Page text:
One source of ethnic tension in Yakutia stems from the position of the republic's five native Siberian ethnic groups, with whom the Yakuts may be distantly related. Unlike the more numerous Yakuts, in Soviet times Yakutia's indigenous peoples were counted among what were called the "northern minorities," "peoples of the North," or "small-in-number-peoples." Despite recent Yakut claims to indigenous status, the previously-designated indigenous peoples of Yakutia tend to view both Yakuts and Russians as colonizers. Although the Yakut-indigenous dimension of ethnic relations is much harder to document than Yakut-Russian interaction, it can be stated that indigenous groups have often felt alienated from the Yakut-controlled administration that has held power since the waning days of the Soviet Union. However, it is important to note that the Yakut constitution is rare in that it formally institutionalizes the rights of indigenous peoples. As reflected in its progressive legal standards, prospects are favorable that Yakutia will prove successful in managing ethnic relations in the future.
As with many of the groups in Siberian Russia, the Yakut are most at risk from the general economic decline in the region, as well as from significant environmental degradation.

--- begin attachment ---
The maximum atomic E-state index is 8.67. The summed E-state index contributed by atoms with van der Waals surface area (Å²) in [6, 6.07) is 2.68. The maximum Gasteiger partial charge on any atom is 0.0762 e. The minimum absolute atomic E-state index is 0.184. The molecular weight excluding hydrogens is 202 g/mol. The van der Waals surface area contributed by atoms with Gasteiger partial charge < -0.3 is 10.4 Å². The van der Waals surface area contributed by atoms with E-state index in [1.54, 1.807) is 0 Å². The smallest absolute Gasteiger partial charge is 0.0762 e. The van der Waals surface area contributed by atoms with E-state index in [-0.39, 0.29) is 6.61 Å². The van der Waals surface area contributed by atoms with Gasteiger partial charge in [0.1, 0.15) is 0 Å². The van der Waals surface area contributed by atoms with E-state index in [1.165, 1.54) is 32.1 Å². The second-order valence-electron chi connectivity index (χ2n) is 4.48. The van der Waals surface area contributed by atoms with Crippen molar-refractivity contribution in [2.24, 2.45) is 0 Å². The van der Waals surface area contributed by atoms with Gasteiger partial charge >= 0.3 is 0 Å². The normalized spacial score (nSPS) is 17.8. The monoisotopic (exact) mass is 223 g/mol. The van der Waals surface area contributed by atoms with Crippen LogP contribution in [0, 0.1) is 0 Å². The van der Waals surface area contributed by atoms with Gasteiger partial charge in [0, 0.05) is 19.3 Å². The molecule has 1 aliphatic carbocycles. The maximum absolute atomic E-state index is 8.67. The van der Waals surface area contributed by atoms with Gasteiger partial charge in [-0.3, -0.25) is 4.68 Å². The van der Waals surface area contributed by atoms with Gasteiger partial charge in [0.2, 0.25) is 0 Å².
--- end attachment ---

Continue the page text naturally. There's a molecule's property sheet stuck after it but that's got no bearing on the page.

Although the exact origins of the Yakut people (who call themselves Sakha) are not known, they are believed to be descended from Turkic, Mongol, and native Siberian tribes and speak a remote Turkic language (LANG = 1). The Republic of Yakutia, the largest autonomous republic in the Russian Federation, is in north-central Siberia. The Yakut comprise approximately 33 percent of the republic's population, which also contains Russians and several smaller Siberian indigenous people groups (GROUPCON = 3). The Yakut traditionally follow an animistic religion, centered on a cult of heaven. Some Yakut converted to Orthodox Christianity under Russian influence, and the indigenous religion was almost destroyed under Stalin, who had most shamans executed or deported. In recent years, however, shamanism has experienced a resurgence in the region, closely linked to a cultural revival also emphasizing the Sakha language.